Edging Toward Greatness? The 2016 Lincoln MKX AWD

Front 3/4 view of 2016 Lincoln MKX
The 2016 Lincoln MKX.
There was a time, mainly in the 1960s and 70s, when a Lincoln in the driveway was a status symbol for people of means in their forties and fifties.  But that was many years, indeed decades, ago.  Now, the middle-aged drivers with money and the desire to own a luxury car simply are too young to remember those days.  Luxury cars to them are from Germany and have names like Mercedes-Benz, BMW and Audi or---increasingly among younger drivers---from Japan (Lexus and to a lesser extent Infiniti).

The 2016 Lincoln MKX is the first vehicle to come from the latest in many rounds of what we are promised will be a new Lincoln Motor Company, one that doesn't scream "tarted-up Ford", one that will build cars that can be considered in the same breath as those imports listed above by people with the means to buy cars priced at $50,000 and above.

Rear 3/4 view of 2016 Lincoln MKX
2016 Lincoln MKX.
There have been MKXs before---based, as this one is, on the Ford Edge.  And since this year's Edge is all-new, so is the MKX.  And, in a sign that Lincoln finally understands what it wants to be and needs to be in order to survive, the MKX goes far beyond its roots.

Lincoln's designers have created an exterior that is not merely an Edge with Lincoln badging, but completely its own look.  You could park the two next to each other and not see a family resemblance.  Further, they have penned perhaps the handsomest crossover on the road.  The Lincoln MKX is simply gorgeous in a refined, not glitzy way...yet never plays it safe or dull.  It looks like money, but old money, not new.  Money that buys things that reflect taste, not ostentatiousness.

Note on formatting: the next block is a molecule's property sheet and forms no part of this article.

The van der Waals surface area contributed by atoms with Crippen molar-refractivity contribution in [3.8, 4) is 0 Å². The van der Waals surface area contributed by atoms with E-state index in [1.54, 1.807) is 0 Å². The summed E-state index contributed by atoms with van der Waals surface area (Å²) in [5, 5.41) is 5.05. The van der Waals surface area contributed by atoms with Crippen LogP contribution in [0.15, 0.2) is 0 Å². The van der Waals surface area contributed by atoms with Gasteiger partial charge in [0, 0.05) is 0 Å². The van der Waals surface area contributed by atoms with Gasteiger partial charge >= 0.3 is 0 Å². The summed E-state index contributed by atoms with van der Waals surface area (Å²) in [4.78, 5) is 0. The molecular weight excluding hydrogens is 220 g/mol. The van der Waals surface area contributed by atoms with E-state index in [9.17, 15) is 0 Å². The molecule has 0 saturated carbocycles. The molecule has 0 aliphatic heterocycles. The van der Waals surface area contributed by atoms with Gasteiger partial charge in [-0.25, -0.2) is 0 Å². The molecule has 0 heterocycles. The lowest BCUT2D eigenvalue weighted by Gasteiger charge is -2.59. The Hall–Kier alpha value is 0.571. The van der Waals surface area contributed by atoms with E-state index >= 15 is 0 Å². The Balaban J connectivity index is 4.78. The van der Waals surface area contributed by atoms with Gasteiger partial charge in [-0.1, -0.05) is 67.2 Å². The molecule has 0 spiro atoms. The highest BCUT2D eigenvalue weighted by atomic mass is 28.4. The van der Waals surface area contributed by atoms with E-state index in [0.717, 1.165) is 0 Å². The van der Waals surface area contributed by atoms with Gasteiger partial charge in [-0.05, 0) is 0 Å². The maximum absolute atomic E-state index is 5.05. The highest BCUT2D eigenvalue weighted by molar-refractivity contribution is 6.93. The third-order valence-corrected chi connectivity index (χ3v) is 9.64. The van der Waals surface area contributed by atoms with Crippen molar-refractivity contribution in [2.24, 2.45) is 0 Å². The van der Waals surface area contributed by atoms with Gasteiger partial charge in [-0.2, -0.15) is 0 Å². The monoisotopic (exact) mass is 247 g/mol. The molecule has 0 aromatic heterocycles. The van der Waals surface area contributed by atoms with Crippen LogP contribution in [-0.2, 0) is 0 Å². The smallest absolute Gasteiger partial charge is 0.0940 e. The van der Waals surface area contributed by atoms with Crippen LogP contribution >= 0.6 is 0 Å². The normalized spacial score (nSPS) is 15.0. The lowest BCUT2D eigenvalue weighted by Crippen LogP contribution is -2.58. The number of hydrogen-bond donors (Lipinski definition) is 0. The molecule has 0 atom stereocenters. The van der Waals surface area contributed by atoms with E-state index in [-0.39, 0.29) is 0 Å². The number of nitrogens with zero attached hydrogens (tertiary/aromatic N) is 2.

Interior view of 2016 Lincoln MKX
2016 Lincoln MKX interior.
The closest resemblance between the Lincoln MKX and the Ford Edge comes in the interior, but even there, Lincoln designers were given the ability to alter shapes, textures and materials.  The ride is smooth but controlled, and it is very quiet. A three-mode selector---Normal, Sport and Comfort---allows the driver to adjust the suspension and steering feel.

You can get a base front-wheel drive MKX for $38,260, but it comes with an old-school 3.7-liter, 300 horsepower V6. Our all-wheel drive test vehicle had the 2.7-liter EcoBoost  twin-turbocharged V6, which despite its smaller displacement, produces 335 horsepower.  Somewhat unusually for EcoBoost, there is a fuel economy penalty.  The EPA estimate of 17 city/26 highway with the 3.7 remains the same at 17 city but drops to 24 highway.  On the plus side, the EcoBoost feels smooth and eager.

Base price for our MKX was $47,650 (which appears to include Reserve Equipment Group 102A, although its features are listed as standard equipment on our window sticker and even with that understood, the price on our window sticker doesn't match up with Lincoln's online configurator for our model with that equipment group---check with your dealer as prices can change within a model year).

The Lincoln press fleet staff then added literally every option available---$14,700 worth---resulting in an as-tested price, including $925 destination charge, of $63,275. Spreads of $25,000 between the base price used in advertising and the sticker price of the car the intended buyer sees on the showroom floor can be tricky to deal with.  There are some perfectly fine entire cars you could buy with that additional $25,000.

But loading the MKX in that manner allows us to experience the ultimate luxury Lincoln (until the arrival of the new Continental), the best it can bring to the game it once owned and now is desperately tryng to prove it should even be considered in (actually, that's not quite true---there is a Lincoln MKX Black Label that takes it all even further).

Will it woo away sales from Mercedes and BMW?  Probably not this round.  Audi, maybe...and probably Lexus and Infiniti.  Which, for Lincoln, which has spent a couple of decades being cross-shopped against Chrysler, Buick and Acura, is progress.